Alternatively, it could be that, rather than resolving the ambiguity itself, a reviewing court rejects any major administrative action—regulatory or deregulatory—not supported by a clear statement. Here, an agency would not be able to use legislative ambiguity to work major policy changes in either a regulatory or a deregulatory direction. Such a finding would be consistent with the Supreme Court’s rejection in FDA v. Brown and Williams Tobacco Corp. (2000) of the Food and Drug Administration’s attempt to regulate tobacco and cigarettes as drugs and drug-delivery devices. It also consistent, however, with the Supreme Court’s holding in the 1994 MCI case that the FCC cannot deregulate portions of the telecommunications industry by reading its power to “modify” rates regulations as including the broader power to eliminate them altogether.
A third alternative would be that the court requires a clear statement only when the administrative agency seeks to expand its regulatory power. By linking the doctrine to agencies exercising “expansive regulatory authority over some major social or regulatory activity” (emphasis added), the language of Judge Kavanaugh’s dissent arguably contemplates a clear statement rule that bridles administrative expansion while allowing agencies to leverage legislative ambiguity in a deregulatory direction.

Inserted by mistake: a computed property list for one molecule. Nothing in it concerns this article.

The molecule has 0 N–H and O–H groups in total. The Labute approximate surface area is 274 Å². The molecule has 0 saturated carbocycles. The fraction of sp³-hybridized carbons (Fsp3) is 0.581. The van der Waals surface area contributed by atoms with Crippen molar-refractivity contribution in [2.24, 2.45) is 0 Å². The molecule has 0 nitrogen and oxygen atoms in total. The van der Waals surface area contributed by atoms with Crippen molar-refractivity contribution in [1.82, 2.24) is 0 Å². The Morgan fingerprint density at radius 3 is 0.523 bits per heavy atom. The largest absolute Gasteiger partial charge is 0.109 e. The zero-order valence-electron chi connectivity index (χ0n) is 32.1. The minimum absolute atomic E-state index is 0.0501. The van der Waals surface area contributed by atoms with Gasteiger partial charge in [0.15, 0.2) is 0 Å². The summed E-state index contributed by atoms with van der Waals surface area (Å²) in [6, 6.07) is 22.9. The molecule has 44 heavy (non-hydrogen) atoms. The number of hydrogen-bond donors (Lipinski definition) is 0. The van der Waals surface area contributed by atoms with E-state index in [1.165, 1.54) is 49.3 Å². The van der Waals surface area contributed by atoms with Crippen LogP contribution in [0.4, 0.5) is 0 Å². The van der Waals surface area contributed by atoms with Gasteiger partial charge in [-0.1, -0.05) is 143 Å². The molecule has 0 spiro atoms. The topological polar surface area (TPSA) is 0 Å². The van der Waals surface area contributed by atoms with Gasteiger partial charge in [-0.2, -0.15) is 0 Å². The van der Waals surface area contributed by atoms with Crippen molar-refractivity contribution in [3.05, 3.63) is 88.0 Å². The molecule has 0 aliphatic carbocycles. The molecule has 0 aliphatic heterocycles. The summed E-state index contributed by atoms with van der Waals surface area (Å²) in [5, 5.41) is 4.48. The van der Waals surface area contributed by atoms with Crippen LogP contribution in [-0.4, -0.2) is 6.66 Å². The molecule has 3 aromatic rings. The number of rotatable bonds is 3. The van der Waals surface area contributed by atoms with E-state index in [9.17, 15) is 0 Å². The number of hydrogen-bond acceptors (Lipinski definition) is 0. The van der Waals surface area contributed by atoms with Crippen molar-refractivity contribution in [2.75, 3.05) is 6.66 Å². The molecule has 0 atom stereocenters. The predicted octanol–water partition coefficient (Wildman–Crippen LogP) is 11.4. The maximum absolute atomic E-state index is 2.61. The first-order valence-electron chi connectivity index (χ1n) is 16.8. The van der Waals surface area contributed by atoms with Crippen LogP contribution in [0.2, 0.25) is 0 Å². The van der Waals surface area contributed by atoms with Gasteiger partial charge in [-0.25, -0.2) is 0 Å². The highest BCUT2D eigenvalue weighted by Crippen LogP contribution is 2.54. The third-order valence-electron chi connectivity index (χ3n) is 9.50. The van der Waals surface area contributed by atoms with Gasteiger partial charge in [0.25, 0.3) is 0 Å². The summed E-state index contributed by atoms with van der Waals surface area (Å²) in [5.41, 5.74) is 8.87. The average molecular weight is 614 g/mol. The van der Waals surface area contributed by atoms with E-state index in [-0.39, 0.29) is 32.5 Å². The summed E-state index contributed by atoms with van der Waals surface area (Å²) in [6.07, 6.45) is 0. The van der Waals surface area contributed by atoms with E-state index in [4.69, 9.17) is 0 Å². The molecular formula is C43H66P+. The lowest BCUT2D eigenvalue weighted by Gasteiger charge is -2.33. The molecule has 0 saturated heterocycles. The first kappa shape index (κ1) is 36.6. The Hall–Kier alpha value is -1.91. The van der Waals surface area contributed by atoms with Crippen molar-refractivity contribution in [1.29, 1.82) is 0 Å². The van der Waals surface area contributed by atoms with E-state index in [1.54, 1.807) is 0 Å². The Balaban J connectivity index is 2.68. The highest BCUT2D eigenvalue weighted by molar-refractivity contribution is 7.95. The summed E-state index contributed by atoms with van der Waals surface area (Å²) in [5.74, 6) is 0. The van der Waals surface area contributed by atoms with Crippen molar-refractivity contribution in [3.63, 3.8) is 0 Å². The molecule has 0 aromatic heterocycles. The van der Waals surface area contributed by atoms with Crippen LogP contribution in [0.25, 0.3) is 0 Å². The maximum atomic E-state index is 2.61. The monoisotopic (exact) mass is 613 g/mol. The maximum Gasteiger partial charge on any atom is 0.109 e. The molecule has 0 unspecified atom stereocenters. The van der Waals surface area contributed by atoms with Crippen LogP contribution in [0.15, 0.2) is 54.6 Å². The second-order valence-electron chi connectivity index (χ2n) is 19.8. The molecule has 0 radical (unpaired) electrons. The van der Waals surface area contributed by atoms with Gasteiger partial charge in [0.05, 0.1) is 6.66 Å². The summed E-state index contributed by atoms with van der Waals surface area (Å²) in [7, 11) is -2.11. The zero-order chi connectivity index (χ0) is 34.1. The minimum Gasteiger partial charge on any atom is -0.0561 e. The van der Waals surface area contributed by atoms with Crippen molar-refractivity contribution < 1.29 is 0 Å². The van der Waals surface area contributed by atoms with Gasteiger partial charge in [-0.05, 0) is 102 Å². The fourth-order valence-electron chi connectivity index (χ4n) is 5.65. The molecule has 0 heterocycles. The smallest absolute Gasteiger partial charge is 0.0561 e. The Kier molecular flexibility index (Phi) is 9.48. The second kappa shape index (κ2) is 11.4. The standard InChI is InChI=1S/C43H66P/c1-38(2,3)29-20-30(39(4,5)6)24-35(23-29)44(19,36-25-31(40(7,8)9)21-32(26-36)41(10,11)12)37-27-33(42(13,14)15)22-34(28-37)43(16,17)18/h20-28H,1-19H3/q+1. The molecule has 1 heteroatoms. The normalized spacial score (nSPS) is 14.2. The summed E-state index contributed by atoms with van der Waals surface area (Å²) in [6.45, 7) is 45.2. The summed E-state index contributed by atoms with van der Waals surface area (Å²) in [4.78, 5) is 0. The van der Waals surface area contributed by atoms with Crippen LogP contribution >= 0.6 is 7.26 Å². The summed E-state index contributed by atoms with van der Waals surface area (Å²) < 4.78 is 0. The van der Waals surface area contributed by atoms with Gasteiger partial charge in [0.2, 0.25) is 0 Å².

Now, I only say “arguably” because it was not necessary for Judge Kavanaugh to choose between the second and third alternatives. Both would have the same bite in USTA v. FCC. Furthermore, the deregulation-foiling MCI case was one the four cases on which Judge Kavanaugh relied most heavily in arriving at his clear statement principle. Similarly, he grounded his explication of the major rule doctrine in concerns about having Congress make major policy choices, as opposed to worries about excessive regulation.